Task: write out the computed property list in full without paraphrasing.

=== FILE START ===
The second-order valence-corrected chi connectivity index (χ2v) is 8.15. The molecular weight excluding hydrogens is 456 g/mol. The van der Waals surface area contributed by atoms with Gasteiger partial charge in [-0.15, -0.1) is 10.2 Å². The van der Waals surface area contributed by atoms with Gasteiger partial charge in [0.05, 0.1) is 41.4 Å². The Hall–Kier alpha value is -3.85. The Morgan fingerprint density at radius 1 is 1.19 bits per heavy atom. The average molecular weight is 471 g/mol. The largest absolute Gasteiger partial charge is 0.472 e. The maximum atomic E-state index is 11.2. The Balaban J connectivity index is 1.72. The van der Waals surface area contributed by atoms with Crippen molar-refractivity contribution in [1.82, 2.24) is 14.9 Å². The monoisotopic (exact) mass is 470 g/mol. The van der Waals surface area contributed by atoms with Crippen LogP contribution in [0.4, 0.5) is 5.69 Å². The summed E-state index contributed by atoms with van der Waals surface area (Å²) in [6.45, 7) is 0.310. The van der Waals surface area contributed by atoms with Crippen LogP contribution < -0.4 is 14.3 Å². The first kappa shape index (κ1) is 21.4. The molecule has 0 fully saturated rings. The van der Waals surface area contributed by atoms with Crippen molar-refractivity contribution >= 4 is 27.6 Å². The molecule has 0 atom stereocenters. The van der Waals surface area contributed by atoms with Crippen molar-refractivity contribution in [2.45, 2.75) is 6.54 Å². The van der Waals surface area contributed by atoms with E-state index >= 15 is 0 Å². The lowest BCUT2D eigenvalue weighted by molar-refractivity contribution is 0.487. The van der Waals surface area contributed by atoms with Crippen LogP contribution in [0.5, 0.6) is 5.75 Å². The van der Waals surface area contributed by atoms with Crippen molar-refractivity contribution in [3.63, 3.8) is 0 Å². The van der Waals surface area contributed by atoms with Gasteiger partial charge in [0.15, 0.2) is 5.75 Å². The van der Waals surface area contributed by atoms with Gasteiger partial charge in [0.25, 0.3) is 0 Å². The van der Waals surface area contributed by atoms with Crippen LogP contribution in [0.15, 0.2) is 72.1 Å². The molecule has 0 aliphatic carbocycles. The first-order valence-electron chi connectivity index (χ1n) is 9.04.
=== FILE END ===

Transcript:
The second-order valence-corrected chi connectivity index (χ2v) is 8.15. The molecular weight excluding hydrogens is 456 g/mol. The van der Waals surface area contributed by atoms with Gasteiger partial charge in [-0.15, -0.1) is 10.2 Å². The van der Waals surface area contributed by atoms with Gasteiger partial charge in [0.05, 0.1) is 41.4 Å². The Hall–Kier alpha value is -3.85. The Morgan fingerprint density at radius 1 is 1.19 bits per heavy atom. The average molecular weight is 471 g/mol. The largest absolute Gasteiger partial charge is 0.472 e. The maximum atomic E-state index is 11.2. The Balaban J connectivity index is 1.72. The van der Waals surface area contributed by atoms with Crippen molar-refractivity contribution in [1.82, 2.24) is 14.9 Å². The monoisotopic (exact) mass is 470 g/mol. The van der Waals surface area contributed by atoms with Crippen LogP contribution in [0.4, 0.5) is 5.69 Å². The summed E-state index contributed by atoms with van der Waals surface area (Å²) in [6.45, 7) is 0.310. The van der Waals surface area contributed by atoms with Crippen LogP contribution < -0.4 is 14.3 Å². The first kappa shape index (κ1) is 21.4. The molecule has 0 fully saturated rings. The van der Waals surface area contributed by atoms with Crippen molar-refractivity contribution >= 4 is 27.6 Å². The molecule has 0 atom stereocenters. The van der Waals surface area contributed by atoms with Crippen molar-refractivity contribution in [2.45, 2.75) is 6.54 Å². The van der Waals surface area contributed by atoms with E-state index >= 15 is 0 Å². The lowest BCUT2D eigenvalue weighted by molar-refractivity contribution is 0.487. The van der Waals surface area contributed by atoms with Crippen LogP contribution in [0.5, 0.6) is 5.75 Å². The van der Waals surface area contributed by atoms with Crippen molar-refractivity contribution in [3.63, 3.8) is 0 Å². The van der Waals surface area contributed by atoms with Gasteiger partial charge in [0.15, 0.2) is 5.75 Å². The van der Waals surface area contributed by atoms with Gasteiger partial charge in [0.25, 0.3) is 0 Å². The van der Waals surface area contributed by atoms with Crippen LogP contribution in [0.15, 0.2) is 72.1 Å². The molecule has 0 aliphatic carbocycles. The first-order valence-electron chi connectivity index (χ1n) is 9.04.